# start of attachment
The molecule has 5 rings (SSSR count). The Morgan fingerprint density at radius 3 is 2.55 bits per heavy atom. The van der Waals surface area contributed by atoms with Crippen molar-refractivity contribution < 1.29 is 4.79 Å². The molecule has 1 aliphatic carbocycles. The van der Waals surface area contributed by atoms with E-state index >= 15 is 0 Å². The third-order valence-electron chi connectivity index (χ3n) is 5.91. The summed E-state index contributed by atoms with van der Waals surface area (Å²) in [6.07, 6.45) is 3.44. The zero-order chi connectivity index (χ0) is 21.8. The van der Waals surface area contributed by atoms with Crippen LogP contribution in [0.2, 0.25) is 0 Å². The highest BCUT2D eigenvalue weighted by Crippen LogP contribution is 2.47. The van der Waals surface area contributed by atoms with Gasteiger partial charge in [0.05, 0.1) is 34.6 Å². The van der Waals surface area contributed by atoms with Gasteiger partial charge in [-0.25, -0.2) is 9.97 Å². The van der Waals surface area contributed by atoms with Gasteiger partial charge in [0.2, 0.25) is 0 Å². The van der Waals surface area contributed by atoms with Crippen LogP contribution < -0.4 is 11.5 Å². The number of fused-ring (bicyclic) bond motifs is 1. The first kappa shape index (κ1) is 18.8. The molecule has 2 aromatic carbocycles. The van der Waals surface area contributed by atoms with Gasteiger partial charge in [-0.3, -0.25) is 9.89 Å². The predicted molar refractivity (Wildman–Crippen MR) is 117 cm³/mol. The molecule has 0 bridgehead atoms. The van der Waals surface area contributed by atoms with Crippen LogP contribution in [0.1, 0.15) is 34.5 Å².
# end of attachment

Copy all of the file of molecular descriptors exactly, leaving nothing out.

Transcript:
The molecule has 5 rings (SSSR count). The Morgan fingerprint density at radius 3 is 2.55 bits per heavy atom. The van der Waals surface area contributed by atoms with Crippen molar-refractivity contribution < 1.29 is 4.79 Å². The molecule has 1 aliphatic carbocycles. The van der Waals surface area contributed by atoms with E-state index >= 15 is 0 Å². The third-order valence-electron chi connectivity index (χ3n) is 5.91. The summed E-state index contributed by atoms with van der Waals surface area (Å²) in [6.07, 6.45) is 3.44. The zero-order chi connectivity index (χ0) is 21.8. The van der Waals surface area contributed by atoms with Crippen LogP contribution in [0.2, 0.25) is 0 Å². The highest BCUT2D eigenvalue weighted by Crippen LogP contribution is 2.47. The van der Waals surface area contributed by atoms with Gasteiger partial charge in [0.05, 0.1) is 34.6 Å². The van der Waals surface area contributed by atoms with Gasteiger partial charge in [-0.25, -0.2) is 9.97 Å². The van der Waals surface area contributed by atoms with Gasteiger partial charge in [0.2, 0.25) is 0 Å². The van der Waals surface area contributed by atoms with Crippen LogP contribution < -0.4 is 11.5 Å². The number of fused-ring (bicyclic) bond motifs is 1. The first kappa shape index (κ1) is 18.8. The molecule has 2 aromatic carbocycles. The van der Waals surface area contributed by atoms with Gasteiger partial charge in [-0.3, -0.25) is 9.89 Å². The predicted molar refractivity (Wildman–Crippen MR) is 117 cm³/mol. The molecule has 0 bridgehead atoms. The van der Waals surface area contributed by atoms with Crippen LogP contribution in [0.1, 0.15) is 34.5 Å².